Jamaica Gleaner / The nation’s chief prosecutor, Paula Llewellyn, yesterday confronted lawmakers with a grim description of how justice is being dispensed in some criminal courts, particularly in rural areas, and told them bluntly that it was the result of a lack of vision by successive political administrations.
“Part of Jamaica’s problem is the fact, and I say it, that the justice system has never been as sexy for you legislators as building a highway. Therefore, the resources have not been put in place over the last 30, 40 years,” said Llewellyn, the director of public prosecutions.
“It is just unfortunate that over the last 30 years, there has not been a unified holistic vision by both political dispensations in respect of the justice system,” she continued.
Legislators on the Public Administration and Appropriations Committee (PAAC) of Parliament sat in disbelief as Llewellyn and her deputy, Jeremy Taylor, explained how the nation’s escalating crime rate and the shortage of courtroom space have contributed to the pile-up of cases now clogging the criminal courts.
Using St Elizabeth as an example, Taylor revealed that there is only one courtroom in Black River. As a result, he said, when the Circuit Court is in session in Black River, the Parish Court has to cease operation.
“Before that, the Parish Court used to sit in the bailiff’s office,” he noted.
Taylor revealed, too, that in St Elizabeth, jurors and persons in custody share the same room “because there is no holding area”.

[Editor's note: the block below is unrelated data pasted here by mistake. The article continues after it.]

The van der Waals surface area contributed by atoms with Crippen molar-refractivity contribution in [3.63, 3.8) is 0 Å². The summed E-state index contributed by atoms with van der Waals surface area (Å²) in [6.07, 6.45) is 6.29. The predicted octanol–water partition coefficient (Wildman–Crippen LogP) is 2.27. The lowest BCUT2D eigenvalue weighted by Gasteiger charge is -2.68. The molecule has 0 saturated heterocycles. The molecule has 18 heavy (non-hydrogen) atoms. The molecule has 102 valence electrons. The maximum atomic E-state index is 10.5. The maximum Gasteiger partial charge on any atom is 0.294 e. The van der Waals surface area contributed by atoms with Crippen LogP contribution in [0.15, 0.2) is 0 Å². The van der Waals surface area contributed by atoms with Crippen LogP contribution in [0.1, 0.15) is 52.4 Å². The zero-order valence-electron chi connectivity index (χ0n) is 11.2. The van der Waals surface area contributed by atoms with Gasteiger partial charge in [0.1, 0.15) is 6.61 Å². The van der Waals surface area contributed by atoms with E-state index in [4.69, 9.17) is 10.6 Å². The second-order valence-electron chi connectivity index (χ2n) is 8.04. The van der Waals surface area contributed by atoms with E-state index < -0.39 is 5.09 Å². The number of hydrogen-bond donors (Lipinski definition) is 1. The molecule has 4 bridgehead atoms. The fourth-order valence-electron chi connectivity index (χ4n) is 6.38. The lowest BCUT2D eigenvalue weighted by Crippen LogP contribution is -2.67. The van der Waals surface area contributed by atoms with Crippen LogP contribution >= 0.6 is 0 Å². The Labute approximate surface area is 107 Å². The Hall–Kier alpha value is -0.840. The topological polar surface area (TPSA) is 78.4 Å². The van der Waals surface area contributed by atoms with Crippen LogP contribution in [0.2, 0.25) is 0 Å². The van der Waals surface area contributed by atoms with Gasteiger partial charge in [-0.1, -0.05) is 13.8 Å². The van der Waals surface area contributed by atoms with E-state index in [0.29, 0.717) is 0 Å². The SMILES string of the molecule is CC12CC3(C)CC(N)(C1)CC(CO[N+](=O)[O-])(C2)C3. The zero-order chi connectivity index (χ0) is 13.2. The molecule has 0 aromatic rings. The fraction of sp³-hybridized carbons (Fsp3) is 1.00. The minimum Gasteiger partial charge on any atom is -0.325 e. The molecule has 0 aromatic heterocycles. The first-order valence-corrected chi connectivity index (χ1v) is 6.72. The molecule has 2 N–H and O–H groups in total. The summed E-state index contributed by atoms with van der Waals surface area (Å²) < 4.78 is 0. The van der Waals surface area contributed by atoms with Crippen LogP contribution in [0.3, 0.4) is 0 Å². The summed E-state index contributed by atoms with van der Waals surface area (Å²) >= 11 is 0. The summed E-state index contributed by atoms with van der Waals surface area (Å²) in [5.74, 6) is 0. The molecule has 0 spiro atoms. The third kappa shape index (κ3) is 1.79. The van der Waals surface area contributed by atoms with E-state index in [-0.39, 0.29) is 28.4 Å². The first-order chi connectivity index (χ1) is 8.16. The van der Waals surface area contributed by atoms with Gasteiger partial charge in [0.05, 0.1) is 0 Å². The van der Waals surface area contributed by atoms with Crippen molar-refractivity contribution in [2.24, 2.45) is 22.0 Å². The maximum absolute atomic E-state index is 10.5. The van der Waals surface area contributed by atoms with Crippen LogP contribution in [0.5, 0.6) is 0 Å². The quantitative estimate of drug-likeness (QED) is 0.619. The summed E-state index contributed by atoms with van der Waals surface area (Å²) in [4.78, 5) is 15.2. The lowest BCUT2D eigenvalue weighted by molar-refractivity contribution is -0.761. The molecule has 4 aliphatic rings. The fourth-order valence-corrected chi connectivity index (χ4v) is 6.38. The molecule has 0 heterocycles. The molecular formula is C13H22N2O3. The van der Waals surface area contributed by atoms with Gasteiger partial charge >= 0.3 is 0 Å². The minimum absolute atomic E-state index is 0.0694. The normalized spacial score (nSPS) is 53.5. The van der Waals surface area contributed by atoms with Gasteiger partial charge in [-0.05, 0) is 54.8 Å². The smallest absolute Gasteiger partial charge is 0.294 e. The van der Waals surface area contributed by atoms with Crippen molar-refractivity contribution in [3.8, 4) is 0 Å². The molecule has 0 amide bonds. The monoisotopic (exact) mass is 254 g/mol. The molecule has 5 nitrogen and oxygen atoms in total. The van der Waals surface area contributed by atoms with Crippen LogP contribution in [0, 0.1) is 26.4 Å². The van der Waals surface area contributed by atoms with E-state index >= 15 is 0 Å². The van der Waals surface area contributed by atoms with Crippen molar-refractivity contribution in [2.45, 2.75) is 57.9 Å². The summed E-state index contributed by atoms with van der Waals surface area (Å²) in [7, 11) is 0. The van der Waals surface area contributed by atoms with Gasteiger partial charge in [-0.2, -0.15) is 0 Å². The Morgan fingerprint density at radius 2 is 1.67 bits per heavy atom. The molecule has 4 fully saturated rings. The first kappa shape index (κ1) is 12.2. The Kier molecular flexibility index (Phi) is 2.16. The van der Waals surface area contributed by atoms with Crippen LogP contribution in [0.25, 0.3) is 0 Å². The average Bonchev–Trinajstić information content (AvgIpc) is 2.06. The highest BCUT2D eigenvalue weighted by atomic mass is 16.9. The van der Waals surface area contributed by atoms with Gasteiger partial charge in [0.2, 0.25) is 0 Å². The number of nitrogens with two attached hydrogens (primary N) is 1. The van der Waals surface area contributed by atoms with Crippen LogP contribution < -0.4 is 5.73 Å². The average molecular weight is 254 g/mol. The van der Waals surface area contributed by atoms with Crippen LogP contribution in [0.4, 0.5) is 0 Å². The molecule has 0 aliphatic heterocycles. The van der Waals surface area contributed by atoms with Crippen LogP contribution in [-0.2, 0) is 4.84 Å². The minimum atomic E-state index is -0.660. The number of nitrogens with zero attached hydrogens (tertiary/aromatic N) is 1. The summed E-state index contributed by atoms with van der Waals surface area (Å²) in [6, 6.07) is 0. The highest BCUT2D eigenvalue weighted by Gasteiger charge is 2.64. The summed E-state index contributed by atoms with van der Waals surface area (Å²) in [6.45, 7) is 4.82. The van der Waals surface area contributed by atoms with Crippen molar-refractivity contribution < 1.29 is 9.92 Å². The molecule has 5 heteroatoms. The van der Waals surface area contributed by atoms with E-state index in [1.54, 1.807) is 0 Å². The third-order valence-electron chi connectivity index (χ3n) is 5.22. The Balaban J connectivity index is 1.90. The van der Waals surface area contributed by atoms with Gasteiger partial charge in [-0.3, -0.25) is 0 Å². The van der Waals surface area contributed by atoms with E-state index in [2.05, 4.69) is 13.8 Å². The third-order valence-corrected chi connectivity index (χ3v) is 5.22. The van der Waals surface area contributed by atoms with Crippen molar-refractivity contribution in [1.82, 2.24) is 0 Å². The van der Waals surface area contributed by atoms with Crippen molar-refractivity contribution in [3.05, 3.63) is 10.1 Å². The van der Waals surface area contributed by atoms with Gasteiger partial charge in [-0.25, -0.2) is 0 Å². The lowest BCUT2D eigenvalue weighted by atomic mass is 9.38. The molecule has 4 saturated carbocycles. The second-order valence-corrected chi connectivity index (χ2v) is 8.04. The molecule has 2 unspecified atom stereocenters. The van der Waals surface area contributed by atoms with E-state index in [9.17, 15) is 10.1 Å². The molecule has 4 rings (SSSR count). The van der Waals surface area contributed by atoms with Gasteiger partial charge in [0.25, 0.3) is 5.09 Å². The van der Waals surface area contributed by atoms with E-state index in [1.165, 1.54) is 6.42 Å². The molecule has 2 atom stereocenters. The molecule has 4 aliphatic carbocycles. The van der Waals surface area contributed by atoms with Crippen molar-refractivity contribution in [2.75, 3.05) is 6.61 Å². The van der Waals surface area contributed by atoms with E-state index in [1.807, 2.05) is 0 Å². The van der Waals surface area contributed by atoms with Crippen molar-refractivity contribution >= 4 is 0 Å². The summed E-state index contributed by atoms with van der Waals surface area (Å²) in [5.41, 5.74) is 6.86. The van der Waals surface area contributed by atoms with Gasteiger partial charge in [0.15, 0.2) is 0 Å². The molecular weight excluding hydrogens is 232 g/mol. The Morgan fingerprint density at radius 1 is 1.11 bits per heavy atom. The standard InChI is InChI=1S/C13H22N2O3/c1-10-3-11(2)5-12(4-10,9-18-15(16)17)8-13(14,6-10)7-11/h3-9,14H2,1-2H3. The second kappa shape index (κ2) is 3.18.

“When you need to make a submission in law, or when the jurors need to retire to consider a verdict, you have to empty the room of the custody person, put them to sit in the court while the jurors go in to deliberate,” he revealed.
“That is the courthouse stock that we have,” added Taylor.
The situation is no different in St Ann, according to Taylor, who said that the Parish Court is displaced when the Circuit Court is in session.
“You have not lived until you enter the St Ann Courthouse to see police fingerprinting persons right in front of a courtroom door and a holding area, which is under a staircase, where I share the same bathroom with a person in custody,” he revealed.
“You can’t be telling the truth!” committee member Fitz Jackson interjected, prompting a swift response from Llewellyn.
“Mr Member of Parliament, part of the problem is that the legislature of both political dispensations has been in a bubble where the administration of justice is concerned. We are in the trenches,” she said.
“A lot of you really don’t understand what it takes to run the justice system, so a lot has been taken for granted, so the courtroom stock has not really been enhanced with the requisite resources as it should have been,” she told members of the PAAC during a sitting at Gordon House.
One member of the committee, Mikael Phillips, acknowledged that he was stunned by what he heard.
“This has been a wake-up call,” he said.